To do or not to do: the cash bar version. I am not a fan of the cash bar. At both of my weddings (I know), it was very important to me that people enjoy themselves without having to pull out cash. When you invite folks to your wedding, you are often asking that they travel – meaning plane fare or gas money, as well as a hotel — that they wear fancy clothes and, perhaps, that take time off from work. They also frequently buy you a gift. That’s a lot. To ask them then to pay for their beer seems like too much to me. I wouldn’t ask them to pay for a drink at a barbecue in my backyard, how could I do so at my wedding? Now then, I acknowledge that not every one (a) sees things this way and/or (b) has the luxury of doing things this way. I will not argue that if you can afford to throw a wedding at all, you can afford to provide your guests with booze, but instead offer my thoughts on ways to manage your liquor bill reasonably. I have been to many a wedding where wine and beer is free, but cocktails cost some change. I have been to a wedding where the bride and groom have chosen a fun specialty cocktail to offer, as well as wine and beer. I think these are very reasonable ways to deal with alcohol expenses. I have been to the Miller Lite only wedding, which I think is really stretching things on the tack-factor scale. The worst, though, was the wedding I attended at a super out-of-the-way resort with a two-night minimum stay where, post-dinner, the bride & groom provided guests one barrel of beer and once that was empty, everyone was on their own.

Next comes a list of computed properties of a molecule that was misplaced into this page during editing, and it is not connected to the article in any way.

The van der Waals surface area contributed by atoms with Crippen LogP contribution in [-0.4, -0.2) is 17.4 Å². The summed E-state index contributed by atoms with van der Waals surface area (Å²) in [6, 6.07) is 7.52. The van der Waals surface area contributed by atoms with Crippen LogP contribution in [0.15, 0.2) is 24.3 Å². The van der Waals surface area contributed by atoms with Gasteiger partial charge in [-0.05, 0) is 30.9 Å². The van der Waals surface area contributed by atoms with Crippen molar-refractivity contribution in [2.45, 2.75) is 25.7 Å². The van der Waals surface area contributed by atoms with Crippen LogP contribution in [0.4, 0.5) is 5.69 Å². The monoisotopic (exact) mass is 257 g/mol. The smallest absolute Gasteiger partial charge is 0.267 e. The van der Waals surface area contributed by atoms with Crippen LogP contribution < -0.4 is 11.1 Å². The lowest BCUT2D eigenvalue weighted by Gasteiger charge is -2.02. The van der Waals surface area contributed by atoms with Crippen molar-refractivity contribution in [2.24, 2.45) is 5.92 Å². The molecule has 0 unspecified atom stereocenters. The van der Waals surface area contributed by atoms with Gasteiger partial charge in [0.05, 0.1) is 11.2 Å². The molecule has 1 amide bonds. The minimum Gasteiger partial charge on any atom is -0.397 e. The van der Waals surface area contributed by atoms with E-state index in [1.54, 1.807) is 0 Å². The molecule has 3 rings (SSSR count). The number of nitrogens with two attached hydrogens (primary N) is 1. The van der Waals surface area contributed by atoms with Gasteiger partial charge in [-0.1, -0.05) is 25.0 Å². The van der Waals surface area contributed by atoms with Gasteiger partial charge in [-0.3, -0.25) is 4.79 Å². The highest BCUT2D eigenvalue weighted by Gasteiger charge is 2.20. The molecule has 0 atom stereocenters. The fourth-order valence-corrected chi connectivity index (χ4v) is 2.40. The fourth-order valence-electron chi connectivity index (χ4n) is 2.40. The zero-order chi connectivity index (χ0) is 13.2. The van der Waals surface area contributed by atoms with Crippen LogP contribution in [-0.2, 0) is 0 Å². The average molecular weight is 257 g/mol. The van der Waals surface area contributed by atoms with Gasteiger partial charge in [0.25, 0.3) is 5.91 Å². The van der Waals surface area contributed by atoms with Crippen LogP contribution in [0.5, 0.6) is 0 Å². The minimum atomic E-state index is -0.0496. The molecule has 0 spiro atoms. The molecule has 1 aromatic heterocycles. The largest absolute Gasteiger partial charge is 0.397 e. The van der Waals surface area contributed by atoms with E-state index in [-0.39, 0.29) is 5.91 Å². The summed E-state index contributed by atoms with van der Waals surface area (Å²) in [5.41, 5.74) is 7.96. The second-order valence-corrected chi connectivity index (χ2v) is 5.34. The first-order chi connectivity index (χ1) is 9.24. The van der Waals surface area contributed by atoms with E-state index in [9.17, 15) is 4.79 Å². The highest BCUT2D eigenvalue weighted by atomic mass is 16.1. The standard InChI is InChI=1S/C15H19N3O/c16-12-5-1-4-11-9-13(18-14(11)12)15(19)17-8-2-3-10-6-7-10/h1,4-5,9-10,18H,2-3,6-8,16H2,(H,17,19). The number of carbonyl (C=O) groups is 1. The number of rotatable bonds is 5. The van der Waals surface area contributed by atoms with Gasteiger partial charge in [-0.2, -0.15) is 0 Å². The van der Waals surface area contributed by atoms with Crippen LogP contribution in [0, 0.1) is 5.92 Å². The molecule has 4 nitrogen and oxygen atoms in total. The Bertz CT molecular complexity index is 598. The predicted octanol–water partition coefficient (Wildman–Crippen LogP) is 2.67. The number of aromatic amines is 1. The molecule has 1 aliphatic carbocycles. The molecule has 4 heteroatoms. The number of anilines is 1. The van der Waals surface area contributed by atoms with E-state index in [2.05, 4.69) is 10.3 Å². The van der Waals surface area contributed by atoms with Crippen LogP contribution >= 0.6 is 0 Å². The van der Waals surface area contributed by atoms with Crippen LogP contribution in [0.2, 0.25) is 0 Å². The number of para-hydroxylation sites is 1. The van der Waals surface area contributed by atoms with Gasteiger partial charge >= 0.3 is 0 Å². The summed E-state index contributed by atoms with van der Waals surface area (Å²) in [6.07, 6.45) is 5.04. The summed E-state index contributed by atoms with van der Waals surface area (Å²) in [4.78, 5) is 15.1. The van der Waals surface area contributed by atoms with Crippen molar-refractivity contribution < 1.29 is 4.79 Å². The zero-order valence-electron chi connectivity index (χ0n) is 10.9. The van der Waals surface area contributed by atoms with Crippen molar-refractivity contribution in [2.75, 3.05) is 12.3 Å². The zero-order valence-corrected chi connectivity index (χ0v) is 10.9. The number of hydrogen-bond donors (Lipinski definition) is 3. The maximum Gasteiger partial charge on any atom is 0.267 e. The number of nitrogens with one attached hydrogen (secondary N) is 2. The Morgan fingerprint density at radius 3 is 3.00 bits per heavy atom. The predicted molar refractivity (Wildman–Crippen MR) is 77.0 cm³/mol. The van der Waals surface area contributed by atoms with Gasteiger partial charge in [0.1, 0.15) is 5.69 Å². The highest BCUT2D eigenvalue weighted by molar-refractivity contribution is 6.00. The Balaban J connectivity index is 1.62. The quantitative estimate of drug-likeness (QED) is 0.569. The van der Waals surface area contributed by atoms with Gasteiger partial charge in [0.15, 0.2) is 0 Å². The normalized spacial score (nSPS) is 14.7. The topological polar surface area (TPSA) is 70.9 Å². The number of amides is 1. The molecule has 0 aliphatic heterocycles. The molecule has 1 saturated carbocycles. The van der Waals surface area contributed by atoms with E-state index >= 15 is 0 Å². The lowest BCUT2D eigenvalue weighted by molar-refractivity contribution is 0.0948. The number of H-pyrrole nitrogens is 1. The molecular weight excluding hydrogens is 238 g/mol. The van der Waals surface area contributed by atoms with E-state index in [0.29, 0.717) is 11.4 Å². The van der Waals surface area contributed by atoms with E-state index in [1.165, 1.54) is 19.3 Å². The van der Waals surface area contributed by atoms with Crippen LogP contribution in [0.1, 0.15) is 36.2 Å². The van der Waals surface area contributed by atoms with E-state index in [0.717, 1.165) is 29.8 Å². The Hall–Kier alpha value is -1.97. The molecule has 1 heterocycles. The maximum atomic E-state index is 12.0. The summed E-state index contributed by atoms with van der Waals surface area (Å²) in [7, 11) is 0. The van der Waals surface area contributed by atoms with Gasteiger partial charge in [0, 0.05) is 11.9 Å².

But I guess that really isn’t the worst. The worst it seems is the latest (and only the second I think) Bachelorette wedding. Ashley Hebert & JP Rosenbaum wed December 1 in Pasadena. The big event was filmed and will air this week on ABC. Apparently, ABC paid for the event, but after production stopped, the bar went from free to cash. And, this being Pasadena, cocktails were in the $16 range. Holy tack-asaurus. Now, perhaps it was just bad planning, but if you’re going to get an essentially free wedding, the least you could do is pay for the booze. I do not recommend this approach.